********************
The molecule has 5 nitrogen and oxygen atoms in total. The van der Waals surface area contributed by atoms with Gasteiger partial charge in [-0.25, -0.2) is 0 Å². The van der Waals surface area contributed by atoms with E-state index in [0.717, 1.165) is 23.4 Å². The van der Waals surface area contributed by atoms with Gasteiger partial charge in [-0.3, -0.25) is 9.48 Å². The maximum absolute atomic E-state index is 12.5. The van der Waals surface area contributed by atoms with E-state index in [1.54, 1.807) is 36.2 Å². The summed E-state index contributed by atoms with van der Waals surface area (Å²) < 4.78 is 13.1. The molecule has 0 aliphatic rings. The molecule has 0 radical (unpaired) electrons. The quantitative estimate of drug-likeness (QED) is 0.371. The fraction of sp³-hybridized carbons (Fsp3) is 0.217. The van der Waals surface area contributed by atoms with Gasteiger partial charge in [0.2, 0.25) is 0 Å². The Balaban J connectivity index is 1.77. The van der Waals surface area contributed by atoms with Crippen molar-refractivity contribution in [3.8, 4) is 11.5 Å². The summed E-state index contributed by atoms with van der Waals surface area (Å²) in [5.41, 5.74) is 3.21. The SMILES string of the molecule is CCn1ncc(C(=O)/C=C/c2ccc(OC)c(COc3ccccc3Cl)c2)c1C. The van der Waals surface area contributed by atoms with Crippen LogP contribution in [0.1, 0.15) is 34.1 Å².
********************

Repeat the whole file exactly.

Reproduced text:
The molecule has 5 nitrogen and oxygen atoms in total. The van der Waals surface area contributed by atoms with Gasteiger partial charge in [-0.25, -0.2) is 0 Å². The van der Waals surface area contributed by atoms with E-state index in [0.717, 1.165) is 23.4 Å². The van der Waals surface area contributed by atoms with Gasteiger partial charge in [-0.3, -0.25) is 9.48 Å². The maximum absolute atomic E-state index is 12.5. The van der Waals surface area contributed by atoms with E-state index in [1.54, 1.807) is 36.2 Å². The summed E-state index contributed by atoms with van der Waals surface area (Å²) < 4.78 is 13.1. The molecule has 0 aliphatic rings. The molecule has 0 radical (unpaired) electrons. The quantitative estimate of drug-likeness (QED) is 0.371. The fraction of sp³-hybridized carbons (Fsp3) is 0.217. The van der Waals surface area contributed by atoms with Gasteiger partial charge in [0.2, 0.25) is 0 Å². The Balaban J connectivity index is 1.77. The van der Waals surface area contributed by atoms with Crippen molar-refractivity contribution in [3.8, 4) is 11.5 Å². The summed E-state index contributed by atoms with van der Waals surface area (Å²) in [5.41, 5.74) is 3.21. The SMILES string of the molecule is CCn1ncc(C(=O)/C=C/c2ccc(OC)c(COc3ccccc3Cl)c2)c1C. The van der Waals surface area contributed by atoms with Crippen LogP contribution in [0.1, 0.15) is 34.1 Å².